Street Sense Theatre Troupe Shows Students Realitites of Homelessness

Photos by Will Higginbotham and Ayano Takahashi

The Street Sense theatre group, Staging Hope, was invited to The George Washington University (GWU)’s Marvin Center last month, expressing through monologues, poems and songs the physical and emotional challenges of being homeless.

‘Straight Talk from the Streets’ prosaw vendors Reginald Black, Chon Gotti, Cynthia Mewborn, Robert Warren, Angelyn Whitehurst, and Robert Williams perform for 45 minutes in front of a near ly packed house. “Theatre performance gives us the opportunity to empathize with others, especially those whose circumstances seem different from our own—people often marginalized by the dominant culture,” Leslie Jacobson, GWU Theater professor and creative instructor for the production, said. “That empathy can translate into action if people become sufficiently moved.”

For weeks, Jacobson had been working with the Street Sense players to prepare scripts to highlight, through theatre and performance, their personal stories and poignant observations of homelessness. The powerful production challenged audience members to confront their own attitudes and preconceptions.

“Please don’t give me the back of your hand, please wave. Smile. and please say hello. Just walk up won’t you? All I need is a hand up – not a hand out,” — just one of the resonating takeaway messages.
Angelyn Whitehurst questioned another passerby, “How do you know someone is homeless? Is it the way we dress, a hairstyle, a particular aroma? What exactly makes you know we are home AND less?”

A particularly vivid sequence of scenes was set at the Mayor’s office. The interaction involved a mayor’s aid interviewing homeless advocates about what the Mayor should do to fight homelessness in D.C.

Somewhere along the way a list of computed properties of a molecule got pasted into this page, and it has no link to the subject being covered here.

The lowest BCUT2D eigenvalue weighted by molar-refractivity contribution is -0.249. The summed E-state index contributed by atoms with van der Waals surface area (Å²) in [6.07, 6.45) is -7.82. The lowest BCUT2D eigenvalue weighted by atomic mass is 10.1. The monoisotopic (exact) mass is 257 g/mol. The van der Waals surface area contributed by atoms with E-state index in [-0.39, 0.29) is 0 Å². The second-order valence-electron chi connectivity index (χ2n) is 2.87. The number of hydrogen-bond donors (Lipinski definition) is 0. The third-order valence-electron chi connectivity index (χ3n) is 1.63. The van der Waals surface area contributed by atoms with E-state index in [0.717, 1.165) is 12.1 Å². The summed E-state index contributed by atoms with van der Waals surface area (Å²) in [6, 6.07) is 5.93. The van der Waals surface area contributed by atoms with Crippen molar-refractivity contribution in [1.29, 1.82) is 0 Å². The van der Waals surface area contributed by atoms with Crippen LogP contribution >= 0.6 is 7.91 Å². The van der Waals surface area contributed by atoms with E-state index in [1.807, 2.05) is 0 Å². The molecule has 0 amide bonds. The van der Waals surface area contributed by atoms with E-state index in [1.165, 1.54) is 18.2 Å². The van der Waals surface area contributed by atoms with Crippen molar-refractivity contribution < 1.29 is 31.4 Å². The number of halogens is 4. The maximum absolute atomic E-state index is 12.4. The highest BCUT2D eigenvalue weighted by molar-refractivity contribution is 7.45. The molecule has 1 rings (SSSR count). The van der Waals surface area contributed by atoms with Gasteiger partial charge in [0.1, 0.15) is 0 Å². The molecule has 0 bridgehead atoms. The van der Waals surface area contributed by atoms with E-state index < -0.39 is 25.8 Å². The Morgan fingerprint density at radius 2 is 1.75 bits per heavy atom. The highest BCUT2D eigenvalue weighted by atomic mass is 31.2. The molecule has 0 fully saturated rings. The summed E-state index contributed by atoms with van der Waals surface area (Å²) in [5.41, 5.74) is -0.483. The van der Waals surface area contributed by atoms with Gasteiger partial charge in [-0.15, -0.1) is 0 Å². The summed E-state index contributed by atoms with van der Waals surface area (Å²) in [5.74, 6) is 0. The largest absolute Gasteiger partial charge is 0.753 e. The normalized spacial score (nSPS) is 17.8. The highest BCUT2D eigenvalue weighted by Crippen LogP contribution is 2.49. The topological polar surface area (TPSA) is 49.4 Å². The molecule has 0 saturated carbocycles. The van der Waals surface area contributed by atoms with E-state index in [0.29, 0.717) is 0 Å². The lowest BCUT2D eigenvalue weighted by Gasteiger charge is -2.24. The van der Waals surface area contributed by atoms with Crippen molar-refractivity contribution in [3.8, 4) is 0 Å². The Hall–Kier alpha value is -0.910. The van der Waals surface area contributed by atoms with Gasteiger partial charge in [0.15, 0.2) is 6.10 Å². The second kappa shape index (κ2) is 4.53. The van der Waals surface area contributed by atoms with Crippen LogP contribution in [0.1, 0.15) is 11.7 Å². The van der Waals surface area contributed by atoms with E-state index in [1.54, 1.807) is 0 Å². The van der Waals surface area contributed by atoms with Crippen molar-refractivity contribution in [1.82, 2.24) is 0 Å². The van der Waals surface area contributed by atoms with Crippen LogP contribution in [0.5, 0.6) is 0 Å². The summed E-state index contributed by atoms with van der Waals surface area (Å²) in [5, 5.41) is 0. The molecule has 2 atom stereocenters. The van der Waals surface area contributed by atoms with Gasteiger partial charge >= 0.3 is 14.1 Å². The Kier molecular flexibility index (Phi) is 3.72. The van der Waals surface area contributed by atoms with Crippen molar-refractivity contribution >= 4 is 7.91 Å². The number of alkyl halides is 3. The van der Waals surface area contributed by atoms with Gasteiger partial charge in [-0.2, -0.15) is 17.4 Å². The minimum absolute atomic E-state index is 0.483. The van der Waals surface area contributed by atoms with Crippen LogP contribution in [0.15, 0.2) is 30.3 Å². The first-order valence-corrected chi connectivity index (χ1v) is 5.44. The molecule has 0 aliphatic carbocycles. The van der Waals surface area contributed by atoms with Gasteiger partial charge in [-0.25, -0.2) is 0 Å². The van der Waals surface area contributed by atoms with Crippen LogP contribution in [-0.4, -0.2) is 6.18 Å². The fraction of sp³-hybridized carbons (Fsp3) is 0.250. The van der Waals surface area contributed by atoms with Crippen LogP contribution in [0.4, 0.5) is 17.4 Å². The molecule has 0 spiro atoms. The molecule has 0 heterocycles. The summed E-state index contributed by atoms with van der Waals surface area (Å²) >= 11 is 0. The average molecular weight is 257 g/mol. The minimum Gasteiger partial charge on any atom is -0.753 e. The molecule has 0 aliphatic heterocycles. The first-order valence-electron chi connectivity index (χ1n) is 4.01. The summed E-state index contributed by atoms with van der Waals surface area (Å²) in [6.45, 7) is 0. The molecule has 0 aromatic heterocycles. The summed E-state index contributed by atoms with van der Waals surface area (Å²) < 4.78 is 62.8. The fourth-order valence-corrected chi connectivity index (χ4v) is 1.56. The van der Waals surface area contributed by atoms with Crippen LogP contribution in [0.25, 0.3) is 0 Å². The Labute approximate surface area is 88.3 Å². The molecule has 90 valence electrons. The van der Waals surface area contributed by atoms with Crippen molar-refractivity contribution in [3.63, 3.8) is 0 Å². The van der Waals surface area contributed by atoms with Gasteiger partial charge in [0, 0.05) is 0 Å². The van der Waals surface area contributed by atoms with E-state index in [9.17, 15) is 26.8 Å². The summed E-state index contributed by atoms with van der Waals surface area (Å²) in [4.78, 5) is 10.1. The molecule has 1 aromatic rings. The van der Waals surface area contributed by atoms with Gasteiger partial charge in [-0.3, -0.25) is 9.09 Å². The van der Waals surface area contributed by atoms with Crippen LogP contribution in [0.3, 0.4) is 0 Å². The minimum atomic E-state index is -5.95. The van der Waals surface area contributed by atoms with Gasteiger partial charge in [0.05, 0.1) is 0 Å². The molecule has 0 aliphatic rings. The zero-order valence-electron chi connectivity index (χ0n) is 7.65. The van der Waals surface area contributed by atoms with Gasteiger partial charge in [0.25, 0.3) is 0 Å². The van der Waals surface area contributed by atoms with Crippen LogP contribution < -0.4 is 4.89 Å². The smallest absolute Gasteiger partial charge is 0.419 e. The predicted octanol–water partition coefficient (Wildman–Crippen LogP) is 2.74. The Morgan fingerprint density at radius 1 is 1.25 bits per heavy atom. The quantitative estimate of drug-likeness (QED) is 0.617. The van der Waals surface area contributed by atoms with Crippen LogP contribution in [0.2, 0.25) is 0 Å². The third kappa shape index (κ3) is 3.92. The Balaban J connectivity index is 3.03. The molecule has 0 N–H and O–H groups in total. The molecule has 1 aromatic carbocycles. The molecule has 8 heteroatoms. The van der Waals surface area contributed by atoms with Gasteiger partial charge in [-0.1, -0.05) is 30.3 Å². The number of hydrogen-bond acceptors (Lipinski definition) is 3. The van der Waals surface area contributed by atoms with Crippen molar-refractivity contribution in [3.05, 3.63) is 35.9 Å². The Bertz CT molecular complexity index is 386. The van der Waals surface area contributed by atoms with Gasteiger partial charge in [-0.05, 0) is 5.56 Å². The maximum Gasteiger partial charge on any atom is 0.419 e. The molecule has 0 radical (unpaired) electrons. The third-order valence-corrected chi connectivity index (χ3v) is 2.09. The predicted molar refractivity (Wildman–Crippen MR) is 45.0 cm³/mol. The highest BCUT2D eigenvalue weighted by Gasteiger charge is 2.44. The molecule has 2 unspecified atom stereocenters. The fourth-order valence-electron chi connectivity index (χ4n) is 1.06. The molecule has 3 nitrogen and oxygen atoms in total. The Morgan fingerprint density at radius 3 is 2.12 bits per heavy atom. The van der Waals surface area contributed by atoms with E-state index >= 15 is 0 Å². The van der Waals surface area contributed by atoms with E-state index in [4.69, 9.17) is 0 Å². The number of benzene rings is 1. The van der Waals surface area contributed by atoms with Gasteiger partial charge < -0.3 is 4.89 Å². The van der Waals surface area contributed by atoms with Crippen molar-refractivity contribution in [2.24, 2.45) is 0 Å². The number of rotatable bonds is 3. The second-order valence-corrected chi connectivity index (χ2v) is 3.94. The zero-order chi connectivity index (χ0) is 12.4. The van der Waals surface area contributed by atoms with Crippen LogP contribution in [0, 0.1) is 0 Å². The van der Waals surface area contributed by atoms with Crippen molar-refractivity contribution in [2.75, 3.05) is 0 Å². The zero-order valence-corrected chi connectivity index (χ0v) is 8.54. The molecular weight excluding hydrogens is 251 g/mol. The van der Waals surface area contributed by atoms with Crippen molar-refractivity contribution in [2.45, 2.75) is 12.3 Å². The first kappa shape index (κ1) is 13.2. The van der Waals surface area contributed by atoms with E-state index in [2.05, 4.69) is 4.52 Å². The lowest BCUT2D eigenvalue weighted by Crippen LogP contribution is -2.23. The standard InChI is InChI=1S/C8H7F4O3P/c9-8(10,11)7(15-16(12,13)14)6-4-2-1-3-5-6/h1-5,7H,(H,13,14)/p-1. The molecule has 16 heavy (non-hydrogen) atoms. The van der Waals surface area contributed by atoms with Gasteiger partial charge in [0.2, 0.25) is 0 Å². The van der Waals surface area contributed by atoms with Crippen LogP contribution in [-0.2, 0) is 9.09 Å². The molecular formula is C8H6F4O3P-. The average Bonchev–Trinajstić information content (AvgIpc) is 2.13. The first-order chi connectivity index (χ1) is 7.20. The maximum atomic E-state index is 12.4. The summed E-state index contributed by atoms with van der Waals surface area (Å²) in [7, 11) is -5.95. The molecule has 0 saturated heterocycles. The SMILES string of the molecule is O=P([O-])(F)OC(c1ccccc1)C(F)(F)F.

“One major concern is that the majority of veterans here in D.C., in Chicago, in Boston are homeless…people who fought life and limb for the security that everyone, everyone in America, enjoys today,” Robert Williams begins.

“I understand, it is a travesty. We have to do something about this. I’ll pass this on to the Mayor,” the assistant responds.

“I’m a veteran myself and we come back home in ample need of housing, employment, affordable health care…the media says there are so many services out there….if so, then why are there so many veterans homeless?” Williams continued.

“I’m sorry but I have a meeting to go to now, thank you” the assistant said as she exited.

The pattern of an impassioned plea for change met with a bureaucratic empty promise was repeated with each vendor. The scene clearly depicted the struggle to put policy change on the discussion table.
The final scenes returned to more empowered images. Each performer stood tall and proud as they outlined what they had found since joining Street Sense.

“I’ve lost many things since being homeless – my identity, my self-respect, my self-esteem, but I found myself again at Street Sense. It awoke dormant qualities within me and has bought the best out of me,” said one.

“I’m not a nobody anymore,” offered another.

“I used to sell drugs, now I sell ideas,” another still.

“People need love and support and that’s what I find there.”

If student perspectives following the production were any indication, Staging Hope succeeded in leaving lasting impressions.

“There are conversations starting among the students – some of them are looking into going into public policy or similar field.” Black remarked after the performance. “Whether its local or federal, these are some of the things they are going to encounter. To be able to connect with those departments, that is a key thing.”

Black believes reaching out to future lawmakers is an essential part of raising awareness. The event was part of GWU’s participation in Hunger and Homelessness Awareness week. Other campus activities included a food drive, a food budget challenge and several panel discussions on issues regarding hunger and homelessness, including a panel discussion following the theater performance.

“Everybody knows that homelessness is a problem But no one really knows what it is like to be In the shoes of the person. Tonight really brought it together – The real troubles and hardships that homeless people go through,” said student, Regina Park. “I definitely want to see more people, students and non students get involved in this cause.”

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We believe ending homelessness begins with listening to the stories of those who have experienced it.